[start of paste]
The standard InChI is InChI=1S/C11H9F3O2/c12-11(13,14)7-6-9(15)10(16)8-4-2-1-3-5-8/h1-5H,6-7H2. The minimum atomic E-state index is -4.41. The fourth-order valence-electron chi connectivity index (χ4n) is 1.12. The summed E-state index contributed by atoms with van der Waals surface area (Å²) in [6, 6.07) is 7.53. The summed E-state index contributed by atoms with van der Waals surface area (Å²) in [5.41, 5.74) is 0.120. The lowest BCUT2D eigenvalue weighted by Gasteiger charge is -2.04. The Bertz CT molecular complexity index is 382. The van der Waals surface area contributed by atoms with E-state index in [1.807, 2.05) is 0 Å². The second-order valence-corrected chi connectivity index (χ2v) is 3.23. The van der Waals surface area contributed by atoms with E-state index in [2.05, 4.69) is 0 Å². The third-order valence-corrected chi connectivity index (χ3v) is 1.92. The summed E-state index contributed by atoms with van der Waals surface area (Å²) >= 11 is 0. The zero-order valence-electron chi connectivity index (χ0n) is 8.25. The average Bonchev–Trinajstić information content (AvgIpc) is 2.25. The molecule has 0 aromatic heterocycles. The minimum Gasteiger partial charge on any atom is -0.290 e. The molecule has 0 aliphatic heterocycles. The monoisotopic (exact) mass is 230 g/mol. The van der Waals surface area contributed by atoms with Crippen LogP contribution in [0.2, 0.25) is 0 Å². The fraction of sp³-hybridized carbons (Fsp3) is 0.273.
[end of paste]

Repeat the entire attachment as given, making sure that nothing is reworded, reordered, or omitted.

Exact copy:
The standard InChI is InChI=1S/C11H9F3O2/c12-11(13,14)7-6-9(15)10(16)8-4-2-1-3-5-8/h1-5H,6-7H2. The minimum atomic E-state index is -4.41. The fourth-order valence-electron chi connectivity index (χ4n) is 1.12. The summed E-state index contributed by atoms with van der Waals surface area (Å²) in [6, 6.07) is 7.53. The summed E-state index contributed by atoms with van der Waals surface area (Å²) in [5.41, 5.74) is 0.120. The lowest BCUT2D eigenvalue weighted by Gasteiger charge is -2.04. The Bertz CT molecular complexity index is 382. The van der Waals surface area contributed by atoms with E-state index in [1.807, 2.05) is 0 Å². The second-order valence-corrected chi connectivity index (χ2v) is 3.23. The van der Waals surface area contributed by atoms with E-state index in [2.05, 4.69) is 0 Å². The third-order valence-corrected chi connectivity index (χ3v) is 1.92. The summed E-state index contributed by atoms with van der Waals surface area (Å²) >= 11 is 0. The zero-order valence-electron chi connectivity index (χ0n) is 8.25. The average Bonchev–Trinajstić information content (AvgIpc) is 2.25. The molecule has 0 aromatic heterocycles. The minimum Gasteiger partial charge on any atom is -0.290 e. The molecule has 0 aliphatic heterocycles. The monoisotopic (exact) mass is 230 g/mol. The van der Waals surface area contributed by atoms with Crippen LogP contribution in [0.2, 0.25) is 0 Å². The fraction of sp³-hybridized carbons (Fsp3) is 0.273.